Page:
An unfiltered fire hose of flaming condemnation

About

Dooce
Heather B. Armstrong

My name is Heather B. Armstrong

(Some of you may remember me as Heather B. Hamilton.)

arrowsLeta, age 13

Leta & Marlo

arrowsMarlo, age 8

I live in

Salt Lake City

Utah

Yes, somehow this foul-mouthed savage ended up in flyover country, the reddest of red states, and I’m raising my girls without religion or care for their moral welfare. They are turning out okay and happen to believe in inclusivity, intersectionality, animal welfare, civil rights and free access to healthcare, among other trivial things. Both can play piano, but neither can make mama a hot dog.

Photo Credit: Angie Monson

What exactly is a

dooce?

It’s a typo. But if I had to fill out a questionnaire about my hobbies it would probably look like this: I love dancing in the kitchen with my daughters, bourbon on the rocks, chips and salsa, Britpop, and television that excels at being really awful.

Coco, age 10arrows

Coco
Henry Buck Chucklesworth

The Former Congressman

Henry Buck Chucklesworth

In memoriam

2002 – 2015

You didn’t think I’d forget about my baby boy on this about page, did you? dooce is practically synonymous with That Mutt Who Could Balance A Microwave On His Head. This website will always celebrate his legacy, the way he’d greet you at the door with a smile and a wag of his tail only to turn around, mope into a dark corner of the basement, and brood to an endless loop of The Cure.

The chaos in my house is unreal.

Most of this text here is the original bio I wrote about a decade ago after a redesign of this blog. It’s good enough to keep around, although I’ve changed a few bits here and there because of circumstances and perspective. Let’s be honest. I got divorced. I have primary custody of my two girls. I parent alone full time and work full time. You bet your ass I will emphasize that part because shit got different. It got real and hard and better than I ever imagined it could be.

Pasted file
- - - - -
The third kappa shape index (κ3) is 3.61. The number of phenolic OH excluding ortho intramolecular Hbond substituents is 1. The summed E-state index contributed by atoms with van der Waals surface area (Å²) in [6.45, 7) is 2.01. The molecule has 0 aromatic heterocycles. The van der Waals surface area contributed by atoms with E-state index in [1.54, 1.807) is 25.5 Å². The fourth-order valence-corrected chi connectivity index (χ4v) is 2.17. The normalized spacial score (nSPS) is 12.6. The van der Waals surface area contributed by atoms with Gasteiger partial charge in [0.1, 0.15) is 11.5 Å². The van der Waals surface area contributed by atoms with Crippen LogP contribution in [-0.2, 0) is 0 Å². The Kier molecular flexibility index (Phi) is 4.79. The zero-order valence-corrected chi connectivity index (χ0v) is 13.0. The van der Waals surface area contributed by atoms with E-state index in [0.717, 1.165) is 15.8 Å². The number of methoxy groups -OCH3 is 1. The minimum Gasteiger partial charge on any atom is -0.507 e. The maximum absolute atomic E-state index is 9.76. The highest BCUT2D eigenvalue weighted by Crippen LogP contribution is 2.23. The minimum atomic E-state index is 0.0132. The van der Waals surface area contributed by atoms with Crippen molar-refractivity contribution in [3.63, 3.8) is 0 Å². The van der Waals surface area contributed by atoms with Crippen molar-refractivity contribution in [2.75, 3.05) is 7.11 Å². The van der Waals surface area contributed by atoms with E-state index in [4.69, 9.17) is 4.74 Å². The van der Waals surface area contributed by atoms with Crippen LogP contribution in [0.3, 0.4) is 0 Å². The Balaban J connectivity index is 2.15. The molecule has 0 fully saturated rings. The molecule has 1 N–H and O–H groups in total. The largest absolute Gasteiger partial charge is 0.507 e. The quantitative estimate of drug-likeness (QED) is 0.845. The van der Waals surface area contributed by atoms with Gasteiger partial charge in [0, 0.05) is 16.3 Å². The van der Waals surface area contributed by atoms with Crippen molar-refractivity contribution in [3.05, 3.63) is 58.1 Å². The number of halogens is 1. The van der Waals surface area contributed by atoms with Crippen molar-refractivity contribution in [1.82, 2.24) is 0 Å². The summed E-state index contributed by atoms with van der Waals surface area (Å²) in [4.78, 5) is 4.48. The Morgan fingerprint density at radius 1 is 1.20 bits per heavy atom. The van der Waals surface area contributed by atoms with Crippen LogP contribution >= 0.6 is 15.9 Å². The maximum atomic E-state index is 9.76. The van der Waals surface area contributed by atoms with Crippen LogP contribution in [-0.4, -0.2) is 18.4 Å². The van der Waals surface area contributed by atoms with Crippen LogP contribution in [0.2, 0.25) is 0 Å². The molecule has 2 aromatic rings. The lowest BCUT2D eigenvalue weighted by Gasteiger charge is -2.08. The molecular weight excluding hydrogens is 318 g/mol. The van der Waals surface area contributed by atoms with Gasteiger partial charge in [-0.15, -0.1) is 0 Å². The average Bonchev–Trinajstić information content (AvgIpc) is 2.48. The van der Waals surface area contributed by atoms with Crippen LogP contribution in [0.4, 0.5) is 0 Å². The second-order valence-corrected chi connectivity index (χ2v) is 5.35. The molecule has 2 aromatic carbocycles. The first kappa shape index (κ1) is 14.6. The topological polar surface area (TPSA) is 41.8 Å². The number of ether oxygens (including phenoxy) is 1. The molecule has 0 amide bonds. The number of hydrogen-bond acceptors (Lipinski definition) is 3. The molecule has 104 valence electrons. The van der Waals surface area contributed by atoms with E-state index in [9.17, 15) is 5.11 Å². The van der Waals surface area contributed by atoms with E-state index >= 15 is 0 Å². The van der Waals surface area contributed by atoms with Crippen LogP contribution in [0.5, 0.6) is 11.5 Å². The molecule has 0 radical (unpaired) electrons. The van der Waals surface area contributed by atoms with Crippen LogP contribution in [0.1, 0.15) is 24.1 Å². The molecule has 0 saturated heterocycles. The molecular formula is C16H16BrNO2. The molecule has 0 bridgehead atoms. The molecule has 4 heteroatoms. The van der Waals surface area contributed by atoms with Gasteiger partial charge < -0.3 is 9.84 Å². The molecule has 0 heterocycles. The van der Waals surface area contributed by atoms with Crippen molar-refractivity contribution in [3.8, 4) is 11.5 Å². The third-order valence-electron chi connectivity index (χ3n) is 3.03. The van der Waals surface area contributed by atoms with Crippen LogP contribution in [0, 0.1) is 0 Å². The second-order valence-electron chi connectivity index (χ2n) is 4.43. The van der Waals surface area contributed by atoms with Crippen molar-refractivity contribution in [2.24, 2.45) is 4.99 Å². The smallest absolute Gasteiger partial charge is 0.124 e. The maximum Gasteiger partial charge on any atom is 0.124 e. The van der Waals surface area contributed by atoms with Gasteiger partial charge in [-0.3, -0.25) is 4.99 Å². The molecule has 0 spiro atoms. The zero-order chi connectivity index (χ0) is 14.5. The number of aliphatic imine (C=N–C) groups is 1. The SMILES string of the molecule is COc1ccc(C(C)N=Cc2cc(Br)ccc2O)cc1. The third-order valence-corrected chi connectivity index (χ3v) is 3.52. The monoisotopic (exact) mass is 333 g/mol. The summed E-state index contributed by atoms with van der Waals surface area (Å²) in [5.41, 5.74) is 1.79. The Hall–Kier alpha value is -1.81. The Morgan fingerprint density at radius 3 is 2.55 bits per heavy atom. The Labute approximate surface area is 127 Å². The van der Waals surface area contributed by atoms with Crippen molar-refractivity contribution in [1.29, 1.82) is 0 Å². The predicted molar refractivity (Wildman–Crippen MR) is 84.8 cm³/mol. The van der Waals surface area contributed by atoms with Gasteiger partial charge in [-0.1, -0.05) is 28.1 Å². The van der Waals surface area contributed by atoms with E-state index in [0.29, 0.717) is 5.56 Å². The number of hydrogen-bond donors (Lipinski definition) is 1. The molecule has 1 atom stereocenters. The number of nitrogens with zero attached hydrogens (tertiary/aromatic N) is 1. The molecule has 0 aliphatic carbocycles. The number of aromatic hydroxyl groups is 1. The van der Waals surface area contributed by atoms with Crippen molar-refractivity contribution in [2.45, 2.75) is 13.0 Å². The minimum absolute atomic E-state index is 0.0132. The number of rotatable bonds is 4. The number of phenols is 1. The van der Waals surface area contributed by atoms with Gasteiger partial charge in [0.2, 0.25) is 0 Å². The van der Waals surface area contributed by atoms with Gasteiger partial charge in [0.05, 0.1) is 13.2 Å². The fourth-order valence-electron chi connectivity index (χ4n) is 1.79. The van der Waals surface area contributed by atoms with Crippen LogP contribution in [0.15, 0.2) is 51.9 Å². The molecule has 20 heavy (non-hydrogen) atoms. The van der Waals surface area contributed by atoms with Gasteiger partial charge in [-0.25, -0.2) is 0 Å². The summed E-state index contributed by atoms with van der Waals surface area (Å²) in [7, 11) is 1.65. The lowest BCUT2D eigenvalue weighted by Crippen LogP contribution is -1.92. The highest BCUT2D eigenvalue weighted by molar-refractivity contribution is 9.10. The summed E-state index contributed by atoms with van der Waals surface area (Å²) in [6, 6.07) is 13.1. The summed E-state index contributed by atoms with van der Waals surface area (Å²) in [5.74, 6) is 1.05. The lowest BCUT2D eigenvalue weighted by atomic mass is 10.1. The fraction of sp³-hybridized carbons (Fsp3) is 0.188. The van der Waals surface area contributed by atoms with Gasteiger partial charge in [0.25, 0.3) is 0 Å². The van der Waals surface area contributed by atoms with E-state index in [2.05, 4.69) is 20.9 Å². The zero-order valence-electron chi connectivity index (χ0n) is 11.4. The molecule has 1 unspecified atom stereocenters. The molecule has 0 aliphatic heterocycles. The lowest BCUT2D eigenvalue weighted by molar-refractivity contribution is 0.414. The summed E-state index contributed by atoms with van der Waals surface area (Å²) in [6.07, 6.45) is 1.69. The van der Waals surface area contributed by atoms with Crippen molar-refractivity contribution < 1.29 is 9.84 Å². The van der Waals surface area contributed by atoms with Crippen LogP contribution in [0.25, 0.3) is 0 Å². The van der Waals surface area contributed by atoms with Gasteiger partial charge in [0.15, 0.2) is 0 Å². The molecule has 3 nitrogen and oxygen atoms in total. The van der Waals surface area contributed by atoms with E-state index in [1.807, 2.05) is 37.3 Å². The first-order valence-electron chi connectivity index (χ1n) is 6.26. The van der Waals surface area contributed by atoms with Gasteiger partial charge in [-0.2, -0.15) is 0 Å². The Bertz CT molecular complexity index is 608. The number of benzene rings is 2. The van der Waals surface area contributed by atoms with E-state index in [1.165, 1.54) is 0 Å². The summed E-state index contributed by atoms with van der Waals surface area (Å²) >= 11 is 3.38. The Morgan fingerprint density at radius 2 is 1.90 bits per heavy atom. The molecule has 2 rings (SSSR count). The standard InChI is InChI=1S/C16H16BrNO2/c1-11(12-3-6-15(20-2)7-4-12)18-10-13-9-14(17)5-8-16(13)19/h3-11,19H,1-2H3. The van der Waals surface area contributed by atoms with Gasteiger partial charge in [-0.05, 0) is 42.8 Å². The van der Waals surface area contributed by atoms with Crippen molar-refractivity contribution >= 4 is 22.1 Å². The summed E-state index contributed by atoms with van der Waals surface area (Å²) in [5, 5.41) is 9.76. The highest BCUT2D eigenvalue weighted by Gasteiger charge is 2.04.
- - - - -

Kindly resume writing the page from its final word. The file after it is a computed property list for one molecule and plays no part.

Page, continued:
I am what is known as a professional blogger. Some people call me a blopper, others call me a blooger, doesn’t matter because it all sounds like an unfortunate, disfiguring disease. What do I do? Why, I just sit in my pajamas all day long writing about my feelings! At least, that’s what my lawyer thinks I do, and I don’t think he cares as long as I pay his ridiculous hourly fee.

Before I tell you about professional blogging, let me tell you a little bit about myself. First, I was born and raised in a small suburb of Memphis, Tennessee called Bartlett. I spent my childhood riding in the beds of pick-up trucks throwing rocks at people’s mailboxes, and on more than one occasion my mother took me with her to toilet paper the house of her co-worker. I eventually graduated valedictorian in high school in 1993, and not once in my professional career has anyone ever cared about that accomplishment. Had I known that I might have relaxed a little bit and not cried that one time I got an A minus on a Physics exam.

My parents raised me Mormon. Yes, Mormon in Tennessee. Meaning local Baptist churches routinely told my friends that I was a member of a cult. Add that to my waist-length frizzy hair and the fact that I weighed 80 pounds soaking wet, and no wonder when I look back on my high school years I have to physically prevent myself from crapping my pants.

I grew up believing that the Mormon Church was the only true Church on earth and went on to attend BYU from 1993-1997 where I graduated with a degree in English. I firmly believe that BYU is the most horrible place on Earth, worse even than Disneyland, and the list of reasons is much too long to get into here, although my time spent there taught me more about foreplay than any porn could. I left the Church the day that I graduated, and the one skill I learned in college that serves me well now is not how to solve differential equations or how to write a paper deconstructing The Love Song of J. Alfred Prufrock, it’s how to distrust organized religion. I am no longer a practicing Mormon or someone who believes that Rush Limbaugh speaks to God. My family is understandably disappointed.